Originally written April 2011, updated August 2014.

Doula Myths & TruthsI’m sharing some of the myths listed in my coursework (ones that I’ve heard) and my personal response:

Myth: A doula will discourage pain relief/not work with you if you have an epidural/only attend out of hospital births.

Fact: A doula will help you learn about a variety of non-medication pain relief options IF YOU WANT THEM. If you want the anesthesiologist to meet you at the door of the hospital to get that epidural started then that’s absolutely your choice. (Our job as a doula is to make sure you know your options and we support YOUR choice.) I have personally used an epidural in one of my births and if I could have gotten out of bed I would have hugged the anesthesiologist!

And doulas work with mothers wherever they choose to deliver, though ideally not in your car en route. ;)

Myth: A doula will interfere with medical advice/tell you to ignore medical advice/argue with the hospital staff/hates hospitals.

Fact: Hospitals are life saving in emergencies and I am so, so thankful for the technology they provide. I chose to birth in a hospital three times, and I’m incredibly grateful for their care. Many families are most comfortable birthing in a hospital and a mother’s comfort and sense of safety are crucial to a positive birth experience.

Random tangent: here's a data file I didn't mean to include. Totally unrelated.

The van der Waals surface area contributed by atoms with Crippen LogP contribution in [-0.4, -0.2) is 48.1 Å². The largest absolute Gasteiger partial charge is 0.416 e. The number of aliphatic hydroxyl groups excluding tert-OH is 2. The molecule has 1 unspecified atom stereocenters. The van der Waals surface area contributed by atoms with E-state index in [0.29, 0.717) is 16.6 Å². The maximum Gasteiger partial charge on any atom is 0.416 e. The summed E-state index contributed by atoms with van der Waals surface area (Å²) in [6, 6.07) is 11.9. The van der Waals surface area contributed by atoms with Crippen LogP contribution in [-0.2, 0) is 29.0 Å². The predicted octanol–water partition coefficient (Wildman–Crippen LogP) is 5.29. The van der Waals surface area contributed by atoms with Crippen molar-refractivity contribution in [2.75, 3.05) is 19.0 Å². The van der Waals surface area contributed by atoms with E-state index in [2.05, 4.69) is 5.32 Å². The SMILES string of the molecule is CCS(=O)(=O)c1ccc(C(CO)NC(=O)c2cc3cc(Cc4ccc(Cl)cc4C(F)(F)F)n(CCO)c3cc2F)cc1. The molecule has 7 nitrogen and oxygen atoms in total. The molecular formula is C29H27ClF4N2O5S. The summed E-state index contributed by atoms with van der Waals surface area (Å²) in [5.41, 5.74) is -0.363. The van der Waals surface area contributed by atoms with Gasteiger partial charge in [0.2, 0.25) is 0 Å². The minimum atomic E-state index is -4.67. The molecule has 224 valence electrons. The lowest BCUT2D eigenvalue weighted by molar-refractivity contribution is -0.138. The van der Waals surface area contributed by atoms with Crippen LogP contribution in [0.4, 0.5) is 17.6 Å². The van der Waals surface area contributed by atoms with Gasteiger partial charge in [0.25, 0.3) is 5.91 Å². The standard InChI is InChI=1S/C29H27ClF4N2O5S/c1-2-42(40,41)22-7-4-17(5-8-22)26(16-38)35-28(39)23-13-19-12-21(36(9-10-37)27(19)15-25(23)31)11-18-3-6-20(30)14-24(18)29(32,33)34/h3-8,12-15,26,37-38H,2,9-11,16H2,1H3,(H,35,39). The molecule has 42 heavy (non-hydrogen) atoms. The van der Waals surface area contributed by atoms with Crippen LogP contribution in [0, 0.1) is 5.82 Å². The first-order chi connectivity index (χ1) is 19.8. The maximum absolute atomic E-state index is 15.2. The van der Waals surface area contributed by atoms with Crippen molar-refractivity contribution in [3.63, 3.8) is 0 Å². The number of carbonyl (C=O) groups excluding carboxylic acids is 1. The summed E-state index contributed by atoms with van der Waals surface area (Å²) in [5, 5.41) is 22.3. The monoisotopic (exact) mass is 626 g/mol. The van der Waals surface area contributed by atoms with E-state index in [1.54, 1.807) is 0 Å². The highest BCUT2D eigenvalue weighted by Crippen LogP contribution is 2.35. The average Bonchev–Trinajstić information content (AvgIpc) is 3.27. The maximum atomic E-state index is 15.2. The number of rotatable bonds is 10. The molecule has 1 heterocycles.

As a doula I do not speak to the hospital staff for you, I simply remind you of any questions you may have or wishes you expressed. If you are otherwise engaged (i.e. distracted from labor!) then I’ll encourage your partner to speak on your behalf. I can help you learn more about medical options and explain terms to you, but I do not make decisions for you, I do not give medical advice, and I do not speak to the staff for you. I am your guest at the hospital and it’s in my best interest to ensure a peaceful relationship with the hospital so I can better serve you.

Now that I’ve been a doula for a few years I have heard from care providers about some troubling encounters they had with doulas who did interfere with medical care, were confrontational with staff, or in other ways contributed to a negative situation rather than focusing on supporting the mom. I better understand now why some hospital staff especially may feel hesitant when they hear a couple has hired a doula and I am trying very hard to make sure my interactions with staff are always respectful. My personal reputation as a doula is important to me, but I also know that MY behavior impacts how they feel about all the doulas to follow.

Myth: I don’t need a doula because I’ll get support from my partner/midwife/OB/nurse/mother.